After a few minutes and following another check of my sats I was taken through to the main diagnostics area. This is basically a big open plan area filled with comfortable chairs. This area is mainly used for outpatients who cone into the hospital for various kind of infusions. I was told that I was to wait there until my pre-booked bed on the respiratory ward became available, in the meantime the nurses on the diagnostics ward would keep observing my sats and I was to report to them should I feel unwell. I was told that my Respiratory consultant who was going to see me during my admission had gone home unwell but should there be any problems her assistant was available. By now the time had reached 1400 hours and though my sats weren’t great they had not deteriorated following the injections which was the main thing.

Time passed by slowly, I watched a couple of things on my iPad, drank numerous cups of coffee and sat and waited as the diagnostics ward slowly emptied as the outpatients and some of the nursing staff left. The remaining nurses kept checking with the Respiratory ward to check when my bed would be ready but each call was net with the same reply “not yet, we are working on it”

My wife arrived at 1800 hours and came and waited with me before finally the phone rang at about 1830, great news there was a bed for me, the bad news though was that due to a bed shortage (there’s a surprise) I would have to be given a bed on AMU (accute medical unit) which is basically a posh name for the general admissions ward. It is no more than a glorified transit ward where most people are admitted from A&E before transferring to the appropriate specialist wards. This ward is a nightmare, it is very noisy, very busy, people moving beds all day and all night, it is impossible to sleep and more disappointing for me, no specialist respiratory staff.  My consultant had she not gone home unwell would have hit the roof as she had done previously when I had not received a bed on Respiratory and on one occasion when due to a bed shortage moved off of the respiratory ward without her knowledge. The whole point of my admission was that I am a severe asthmatic who needed specific Respiratory knowledge to monitor my condition and to observe things following the injections. For heat use AMU would be I would’ve been better off at home, I knew that the care and support would not be in place for me on AMU but I was tired, there wasn’t really anybody to argue with and I just wanted a bed. I just had to remind myself that I would be for just 1 or 2 nights.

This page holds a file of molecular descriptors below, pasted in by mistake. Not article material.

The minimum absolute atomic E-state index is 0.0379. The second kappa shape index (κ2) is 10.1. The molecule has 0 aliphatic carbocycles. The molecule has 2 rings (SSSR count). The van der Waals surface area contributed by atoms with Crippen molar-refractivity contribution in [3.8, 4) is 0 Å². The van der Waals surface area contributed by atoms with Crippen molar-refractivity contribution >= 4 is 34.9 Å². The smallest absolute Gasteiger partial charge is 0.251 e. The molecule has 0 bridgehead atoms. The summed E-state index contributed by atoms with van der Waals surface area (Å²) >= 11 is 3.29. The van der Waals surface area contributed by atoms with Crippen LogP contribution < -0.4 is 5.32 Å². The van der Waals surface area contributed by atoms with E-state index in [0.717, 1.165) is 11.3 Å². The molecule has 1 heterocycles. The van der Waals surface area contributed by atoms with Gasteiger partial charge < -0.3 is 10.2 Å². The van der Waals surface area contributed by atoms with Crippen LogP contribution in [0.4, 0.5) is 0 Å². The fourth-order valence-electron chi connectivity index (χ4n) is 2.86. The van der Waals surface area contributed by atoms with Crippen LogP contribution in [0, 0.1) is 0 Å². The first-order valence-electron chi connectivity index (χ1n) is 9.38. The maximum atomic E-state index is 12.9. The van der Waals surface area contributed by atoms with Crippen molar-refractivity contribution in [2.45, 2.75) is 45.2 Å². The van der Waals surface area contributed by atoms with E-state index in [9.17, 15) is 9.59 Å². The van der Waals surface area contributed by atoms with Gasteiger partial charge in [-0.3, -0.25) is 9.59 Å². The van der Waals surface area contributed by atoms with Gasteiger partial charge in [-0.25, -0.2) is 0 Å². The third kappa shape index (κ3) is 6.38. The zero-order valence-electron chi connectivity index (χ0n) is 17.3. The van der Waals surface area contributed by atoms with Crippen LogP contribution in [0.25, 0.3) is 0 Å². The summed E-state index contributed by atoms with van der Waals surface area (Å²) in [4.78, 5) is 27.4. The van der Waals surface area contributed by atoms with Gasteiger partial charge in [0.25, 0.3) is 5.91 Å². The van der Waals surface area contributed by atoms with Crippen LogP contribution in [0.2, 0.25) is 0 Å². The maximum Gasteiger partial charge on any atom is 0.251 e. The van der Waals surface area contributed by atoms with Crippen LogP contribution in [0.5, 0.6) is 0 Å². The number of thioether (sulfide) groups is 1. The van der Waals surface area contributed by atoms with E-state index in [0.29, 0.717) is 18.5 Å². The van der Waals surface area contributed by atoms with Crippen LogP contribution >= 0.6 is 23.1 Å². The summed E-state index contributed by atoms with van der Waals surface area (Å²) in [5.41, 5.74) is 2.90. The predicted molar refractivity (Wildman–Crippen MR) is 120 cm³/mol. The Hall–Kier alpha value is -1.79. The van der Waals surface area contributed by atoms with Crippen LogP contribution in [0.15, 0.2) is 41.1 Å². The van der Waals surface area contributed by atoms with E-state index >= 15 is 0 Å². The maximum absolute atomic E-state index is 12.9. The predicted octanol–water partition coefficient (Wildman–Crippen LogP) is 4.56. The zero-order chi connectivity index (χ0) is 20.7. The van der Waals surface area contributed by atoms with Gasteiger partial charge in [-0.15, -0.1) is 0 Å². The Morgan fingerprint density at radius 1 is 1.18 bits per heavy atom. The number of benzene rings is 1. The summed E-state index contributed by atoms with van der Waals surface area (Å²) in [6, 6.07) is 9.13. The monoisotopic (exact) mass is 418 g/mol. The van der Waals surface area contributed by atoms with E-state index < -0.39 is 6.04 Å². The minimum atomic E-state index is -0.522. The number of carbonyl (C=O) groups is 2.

It was annoying though as my consultant had booked a bed for me on Respiratory but a bed manager who knows nothing about me or my condition overruled the Respiratory consultant and gave my bed to somebody else, I accept that there may well have been another patient who was in more need of a bed on Respiratory from then me but what is frustrating is that a number of patients on that ward are just taking up beds because they are old and lonely so would rather be in hospital, having some company and getting food rather sitting at home by themselves. I know that this does not apply to everybody but I have witnessed it myself, patients have told me they do it and even the staff have told me that it is happening. This is one of the main reasons why the ward is always full, one of the other reasons is that 2 of the bays are closed / kept empty on the Respiratory ward due to costs / staffing issues!

I will not even start to write and complain about costs and staffing issues!

So upto AMU it was, all I can say is Aaaaaaaarrrrggggghhhh!!!!!!

Part 2 of this story will detail my time on AMU and should be posted within the next day or so!

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  1. Adan Tinlin 13/01/2018 Reply